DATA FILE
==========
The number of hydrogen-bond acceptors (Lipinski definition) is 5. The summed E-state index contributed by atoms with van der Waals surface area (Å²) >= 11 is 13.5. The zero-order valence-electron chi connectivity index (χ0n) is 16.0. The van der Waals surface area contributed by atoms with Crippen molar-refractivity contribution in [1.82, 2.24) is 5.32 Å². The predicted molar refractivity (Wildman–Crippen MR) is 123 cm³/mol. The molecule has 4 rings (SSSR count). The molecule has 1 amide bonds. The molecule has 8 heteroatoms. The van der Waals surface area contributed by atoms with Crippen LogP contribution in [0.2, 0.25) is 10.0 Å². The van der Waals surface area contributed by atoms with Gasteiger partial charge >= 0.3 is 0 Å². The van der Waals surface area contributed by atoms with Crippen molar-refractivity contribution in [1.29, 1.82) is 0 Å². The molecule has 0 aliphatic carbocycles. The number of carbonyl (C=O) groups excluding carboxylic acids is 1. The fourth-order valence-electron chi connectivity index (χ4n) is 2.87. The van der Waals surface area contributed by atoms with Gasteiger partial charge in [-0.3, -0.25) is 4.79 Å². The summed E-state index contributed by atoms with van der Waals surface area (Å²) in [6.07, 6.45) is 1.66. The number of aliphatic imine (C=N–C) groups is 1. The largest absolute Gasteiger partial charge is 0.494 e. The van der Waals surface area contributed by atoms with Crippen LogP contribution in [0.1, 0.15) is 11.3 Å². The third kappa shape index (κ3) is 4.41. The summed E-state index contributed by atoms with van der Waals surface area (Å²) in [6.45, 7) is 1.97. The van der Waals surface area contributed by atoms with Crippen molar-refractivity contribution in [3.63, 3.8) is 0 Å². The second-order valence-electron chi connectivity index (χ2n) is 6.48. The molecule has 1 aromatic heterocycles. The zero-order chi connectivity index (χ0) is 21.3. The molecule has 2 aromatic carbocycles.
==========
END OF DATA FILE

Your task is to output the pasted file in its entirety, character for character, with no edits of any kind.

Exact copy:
The number of hydrogen-bond acceptors (Lipinski definition) is 5. The summed E-state index contributed by atoms with van der Waals surface area (Å²) >= 11 is 13.5. The zero-order valence-electron chi connectivity index (χ0n) is 16.0. The van der Waals surface area contributed by atoms with Crippen molar-refractivity contribution in [1.82, 2.24) is 5.32 Å². The predicted molar refractivity (Wildman–Crippen MR) is 123 cm³/mol. The molecule has 4 rings (SSSR count). The molecule has 1 amide bonds. The molecule has 8 heteroatoms. The van der Waals surface area contributed by atoms with Crippen LogP contribution in [0.2, 0.25) is 10.0 Å². The van der Waals surface area contributed by atoms with Gasteiger partial charge >= 0.3 is 0 Å². The van der Waals surface area contributed by atoms with Crippen molar-refractivity contribution in [1.29, 1.82) is 0 Å². The molecule has 0 aliphatic carbocycles. The number of carbonyl (C=O) groups excluding carboxylic acids is 1. The fourth-order valence-electron chi connectivity index (χ4n) is 2.87. The van der Waals surface area contributed by atoms with Gasteiger partial charge in [-0.3, -0.25) is 4.79 Å². The summed E-state index contributed by atoms with van der Waals surface area (Å²) in [6.07, 6.45) is 1.66. The number of aliphatic imine (C=N–C) groups is 1. The largest absolute Gasteiger partial charge is 0.494 e. The van der Waals surface area contributed by atoms with Crippen LogP contribution in [0.1, 0.15) is 11.3 Å². The third kappa shape index (κ3) is 4.41. The summed E-state index contributed by atoms with van der Waals surface area (Å²) in [6.45, 7) is 1.97. The van der Waals surface area contributed by atoms with Crippen molar-refractivity contribution in [3.63, 3.8) is 0 Å². The second-order valence-electron chi connectivity index (χ2n) is 6.48. The molecule has 1 aromatic heterocycles. The zero-order chi connectivity index (χ0) is 21.3. The molecule has 2 aromatic carbocycles.